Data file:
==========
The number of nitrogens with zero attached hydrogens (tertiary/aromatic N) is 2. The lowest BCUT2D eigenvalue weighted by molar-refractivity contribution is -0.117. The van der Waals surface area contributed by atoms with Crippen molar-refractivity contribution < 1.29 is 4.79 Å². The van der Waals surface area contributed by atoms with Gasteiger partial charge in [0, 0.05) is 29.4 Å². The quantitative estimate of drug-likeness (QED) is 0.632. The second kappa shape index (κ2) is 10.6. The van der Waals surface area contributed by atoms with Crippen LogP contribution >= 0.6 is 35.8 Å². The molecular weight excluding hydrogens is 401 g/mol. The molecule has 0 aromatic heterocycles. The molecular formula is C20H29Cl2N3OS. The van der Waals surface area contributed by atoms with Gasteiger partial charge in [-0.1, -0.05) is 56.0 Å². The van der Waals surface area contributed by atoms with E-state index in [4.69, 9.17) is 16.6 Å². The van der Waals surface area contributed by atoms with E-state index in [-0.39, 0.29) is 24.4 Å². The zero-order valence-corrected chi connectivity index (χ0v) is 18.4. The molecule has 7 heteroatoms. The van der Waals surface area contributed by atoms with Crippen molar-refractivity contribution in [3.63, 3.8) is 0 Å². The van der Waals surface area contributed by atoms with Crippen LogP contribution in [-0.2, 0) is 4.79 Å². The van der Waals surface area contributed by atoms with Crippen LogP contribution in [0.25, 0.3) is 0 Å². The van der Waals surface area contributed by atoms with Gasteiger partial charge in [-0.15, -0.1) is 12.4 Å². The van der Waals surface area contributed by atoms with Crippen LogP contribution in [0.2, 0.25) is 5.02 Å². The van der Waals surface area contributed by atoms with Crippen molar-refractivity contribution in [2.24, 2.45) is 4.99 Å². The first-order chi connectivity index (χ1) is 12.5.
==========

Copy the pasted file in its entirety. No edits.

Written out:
The number of nitrogens with zero attached hydrogens (tertiary/aromatic N) is 2. The lowest BCUT2D eigenvalue weighted by molar-refractivity contribution is -0.117. The van der Waals surface area contributed by atoms with Crippen molar-refractivity contribution < 1.29 is 4.79 Å². The van der Waals surface area contributed by atoms with Gasteiger partial charge in [0, 0.05) is 29.4 Å². The quantitative estimate of drug-likeness (QED) is 0.632. The second kappa shape index (κ2) is 10.6. The van der Waals surface area contributed by atoms with Crippen LogP contribution >= 0.6 is 35.8 Å². The molecular weight excluding hydrogens is 401 g/mol. The molecule has 0 aromatic heterocycles. The molecular formula is C20H29Cl2N3OS. The van der Waals surface area contributed by atoms with Gasteiger partial charge in [-0.1, -0.05) is 56.0 Å². The van der Waals surface area contributed by atoms with E-state index in [4.69, 9.17) is 16.6 Å². The van der Waals surface area contributed by atoms with E-state index in [-0.39, 0.29) is 24.4 Å². The zero-order valence-corrected chi connectivity index (χ0v) is 18.4. The molecule has 7 heteroatoms. The van der Waals surface area contributed by atoms with Crippen molar-refractivity contribution in [3.63, 3.8) is 0 Å². The van der Waals surface area contributed by atoms with Crippen LogP contribution in [-0.2, 0) is 4.79 Å². The van der Waals surface area contributed by atoms with Crippen LogP contribution in [0.25, 0.3) is 0 Å². The van der Waals surface area contributed by atoms with Gasteiger partial charge in [-0.15, -0.1) is 12.4 Å². The van der Waals surface area contributed by atoms with Crippen LogP contribution in [0.2, 0.25) is 5.02 Å². The van der Waals surface area contributed by atoms with Crippen molar-refractivity contribution in [2.24, 2.45) is 4.99 Å². The first-order chi connectivity index (χ1) is 12.5.